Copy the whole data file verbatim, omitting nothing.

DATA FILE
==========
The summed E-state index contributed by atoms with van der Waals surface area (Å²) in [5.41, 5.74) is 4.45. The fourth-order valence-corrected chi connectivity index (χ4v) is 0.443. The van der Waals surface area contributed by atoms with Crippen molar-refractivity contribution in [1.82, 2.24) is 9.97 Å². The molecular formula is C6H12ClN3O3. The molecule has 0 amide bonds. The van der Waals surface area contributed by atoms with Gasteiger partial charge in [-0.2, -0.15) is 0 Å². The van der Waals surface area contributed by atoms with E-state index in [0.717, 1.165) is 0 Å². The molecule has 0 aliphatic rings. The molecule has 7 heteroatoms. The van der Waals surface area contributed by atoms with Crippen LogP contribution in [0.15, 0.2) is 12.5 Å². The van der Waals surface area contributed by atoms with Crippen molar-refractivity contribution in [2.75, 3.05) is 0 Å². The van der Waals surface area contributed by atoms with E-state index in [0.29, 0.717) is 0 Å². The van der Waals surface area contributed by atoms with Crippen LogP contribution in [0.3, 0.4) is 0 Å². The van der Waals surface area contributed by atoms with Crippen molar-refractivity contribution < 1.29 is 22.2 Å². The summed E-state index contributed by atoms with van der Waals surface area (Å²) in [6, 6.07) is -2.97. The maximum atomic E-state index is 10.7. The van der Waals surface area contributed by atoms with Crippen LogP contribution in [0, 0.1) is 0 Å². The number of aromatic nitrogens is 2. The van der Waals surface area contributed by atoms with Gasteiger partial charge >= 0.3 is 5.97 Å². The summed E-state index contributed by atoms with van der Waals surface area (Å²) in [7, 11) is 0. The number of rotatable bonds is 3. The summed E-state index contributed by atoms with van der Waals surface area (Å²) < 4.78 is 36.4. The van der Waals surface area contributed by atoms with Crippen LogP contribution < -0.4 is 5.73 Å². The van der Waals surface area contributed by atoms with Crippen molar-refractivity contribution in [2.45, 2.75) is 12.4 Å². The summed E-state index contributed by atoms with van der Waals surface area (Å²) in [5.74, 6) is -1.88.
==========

The summed E-state index contributed by atoms with van der Waals surface area (Å²) in [5.41, 5.74) is 4.45. The fourth-order valence-corrected chi connectivity index (χ4v) is 0.443. The van der Waals surface area contributed by atoms with Crippen molar-refractivity contribution in [1.82, 2.24) is 9.97 Å². The molecular formula is C6H12ClN3O3. The molecule has 0 amide bonds. The van der Waals surface area contributed by atoms with Gasteiger partial charge in [-0.2, -0.15) is 0 Å². The van der Waals surface area contributed by atoms with E-state index in [0.717, 1.165) is 0 Å². The molecule has 0 aliphatic rings. The molecule has 7 heteroatoms. The van der Waals surface area contributed by atoms with Crippen LogP contribution in [0.15, 0.2) is 12.5 Å². The van der Waals surface area contributed by atoms with Crippen molar-refractivity contribution in [2.75, 3.05) is 0 Å². The van der Waals surface area contributed by atoms with E-state index in [0.29, 0.717) is 0 Å². The van der Waals surface area contributed by atoms with Crippen LogP contribution in [0.3, 0.4) is 0 Å². The van der Waals surface area contributed by atoms with Crippen molar-refractivity contribution < 1.29 is 22.2 Å². The summed E-state index contributed by atoms with van der Waals surface area (Å²) in [6, 6.07) is -2.97. The maximum atomic E-state index is 10.7. The van der Waals surface area contributed by atoms with Crippen LogP contribution in [0, 0.1) is 0 Å². The number of aromatic nitrogens is 2. The van der Waals surface area contributed by atoms with Gasteiger partial charge >= 0.3 is 5.97 Å². The summed E-state index contributed by atoms with van der Waals surface area (Å²) in [7, 11) is 0. The number of rotatable bonds is 3. The summed E-state index contributed by atoms with van der Waals surface area (Å²) < 4.78 is 36.4. The van der Waals surface area contributed by atoms with Crippen LogP contribution < -0.4 is 5.73 Å². The van der Waals surface area contributed by atoms with Crippen molar-refractivity contribution in [2.45, 2.75) is 12.4 Å². The summed E-state index contributed by atoms with van der Waals surface area (Å²) in [5.74, 6) is -1.88.